Successfully reported this slideshow.
We use your LinkedIn profile and activity data to personalize ads and to show you more relevant ads. You can change your ad preferences anytime.

Good to great


Published on

  • Be the first to comment

Good to great

  1. 1. Creating Good-to- GREAT 1
  2. 2. Composed by : Visit for more presentations on Human Capital Strategy and Personal 2
  3. 3. Six Key Elements of Good to Great 3
  4. 4. Element 1 : Level 5 4
  5. 5. Element 2 : First Who…..then 5
  6. 6. Element 3 :Confront the Brutal Facts(Yet Never Lose Faith) 6
  7. 7. Element 4 : The Hedgehog 7
  8. 8. Element 5 :A Culture 8
  9. 9. Element 9
  10. 10. Element 1: Level 5 10
  11. 11. Level 5 Leadership Level 5: Good-to-Great Leader Level 4: Effective Leader Level 3: Competent Manager Level 2: Contributing Team Member Level 1: Highly Capable 11
  12. 12. Level 5 leaders display acompelling modesty, are self-effacing and 12
  13. 13. In contrast, two thirds of the comparison companies had leaders with gargantuan personal egos that contributed to the demise or continued mediocrity of the 13
  14. 14. Level 5 leaders are fanatically driven, infected with an incurable need to produce sustained 14
  15. 15. Element 2: First Who…Then 15
  16. 16. The good-to-great leaders began the transformation by first getting the right people on the bus (and the wrong people off the bus) and then figured out where to drive 16
  17. 17. The key point of this element is not just the idea of getting the right people on the 17
  18. 18. The key point is that "who" questions come before "what" decisions— before vision, before strategy, before organization structure, before tactics. First who, then what — as a rigorous discipline, consistently 18
  19. 19. Element 3: Confront the Brutal 19
  20. 20. All good-to-great companies began the process finding a path to greatness by confronting the brutal facts of their current 20
  21. 21. A key psychology for leading from good to great is the Stockdale Paradox : Retain absolute faith that you can and will prevail in the end, regardless of the difficulties, and at the same time confront the most brutal facts of your current reality, whatever they might 21
  22. 22. A primary task in taking a company from good to great is to create a culture wherein people have a tremendous opportunity to be heard and, ultimately, for the truth to be 22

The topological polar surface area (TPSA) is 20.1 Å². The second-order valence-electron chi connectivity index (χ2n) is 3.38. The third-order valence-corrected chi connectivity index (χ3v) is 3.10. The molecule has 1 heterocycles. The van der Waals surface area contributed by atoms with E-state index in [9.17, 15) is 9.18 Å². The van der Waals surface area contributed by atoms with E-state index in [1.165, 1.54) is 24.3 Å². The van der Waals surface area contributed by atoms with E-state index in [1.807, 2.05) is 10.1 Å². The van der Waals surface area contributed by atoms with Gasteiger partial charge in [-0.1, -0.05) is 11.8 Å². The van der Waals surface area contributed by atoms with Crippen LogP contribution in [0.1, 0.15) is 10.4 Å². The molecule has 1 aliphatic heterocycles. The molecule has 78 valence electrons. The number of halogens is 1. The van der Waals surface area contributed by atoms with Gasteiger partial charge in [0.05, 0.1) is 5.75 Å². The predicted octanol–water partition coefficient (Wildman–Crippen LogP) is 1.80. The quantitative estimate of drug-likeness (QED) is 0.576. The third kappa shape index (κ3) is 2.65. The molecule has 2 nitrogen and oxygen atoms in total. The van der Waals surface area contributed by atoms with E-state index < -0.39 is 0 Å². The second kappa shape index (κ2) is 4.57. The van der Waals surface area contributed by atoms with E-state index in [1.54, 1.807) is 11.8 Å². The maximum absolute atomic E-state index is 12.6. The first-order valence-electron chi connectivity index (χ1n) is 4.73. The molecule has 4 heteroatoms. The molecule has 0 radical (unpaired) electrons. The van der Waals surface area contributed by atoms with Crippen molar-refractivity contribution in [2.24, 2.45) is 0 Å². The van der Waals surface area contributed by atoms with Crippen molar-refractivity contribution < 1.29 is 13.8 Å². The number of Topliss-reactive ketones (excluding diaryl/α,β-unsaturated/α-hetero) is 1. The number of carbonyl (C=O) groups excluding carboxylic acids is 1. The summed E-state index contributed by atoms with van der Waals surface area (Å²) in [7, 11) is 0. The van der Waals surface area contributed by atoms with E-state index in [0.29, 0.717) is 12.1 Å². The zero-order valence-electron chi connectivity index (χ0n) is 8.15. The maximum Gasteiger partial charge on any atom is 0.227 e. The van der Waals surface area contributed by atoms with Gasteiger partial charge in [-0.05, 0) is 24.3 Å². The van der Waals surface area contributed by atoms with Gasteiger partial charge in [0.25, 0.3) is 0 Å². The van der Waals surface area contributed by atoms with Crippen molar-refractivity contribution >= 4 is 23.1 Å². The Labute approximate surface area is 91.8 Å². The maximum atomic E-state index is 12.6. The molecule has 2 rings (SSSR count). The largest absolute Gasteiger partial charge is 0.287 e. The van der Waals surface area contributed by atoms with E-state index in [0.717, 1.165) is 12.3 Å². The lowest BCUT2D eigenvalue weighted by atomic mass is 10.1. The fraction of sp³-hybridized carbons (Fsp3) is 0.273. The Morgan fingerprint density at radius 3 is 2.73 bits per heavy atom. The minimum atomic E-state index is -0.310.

23. 23. Element 4: Hedgehog 23
  24. 24. The good-to-great companies are more like hedgehogs — simple, dowdy creatures that know "one big thing" and stick to it. The comparison companies are more like foxes — crafty, cunning creatures that know many things yet lack 24
  25. 25. It took four years on average for the good-to-great companies to get a Hedgehog 25
  26. 26. You absolutely do not need to be in a great industry to produce sustained great results. No matter how bad the industry, every good-to-great company figured out how to produce truly superior economic 26
  27. 27. Element 5: A Culture of 27
  28. 28. The good-to-great companies appear boring and pedestrian looking in from the outside, but upon closer inspection, theyre full of people who display extreme diligence and a stunning 28
  29. 29. A culture of discipline isnot just about action. It isabout getting disciplined people who engage indisciplined thought and who then take disciplined 29
  30. 30. A culture of discipline involves a duality. On the one hand, it requires people who adhere to a consistent system; yet, on the other hand, it gives people freedom and responsibility within the framework of that 30
  31. 31. Element 6: Technology 31
  32. 32. The key question about any technology is: does the technology fit directly with your Hedgehog Concept? If yes, then you need to become a pioneer in the application of that technology. If no, then you can settle technologywww.exploreHR.orgparity for or ignore it entirely. 32
  33. 33. The good-to-great companies used technology as an accelerator of momentum, not a creator of it. momentum None of the good-to-great companies began their transformations with pioneering technology, yet they all became pioneers in the application of technology once they grasped it fit with their strategies. 33
  34. 34. Source of Reference: Jim Collins, Good to Great : Why Some Companies Make the Leap…and Others Don’t, Harper 34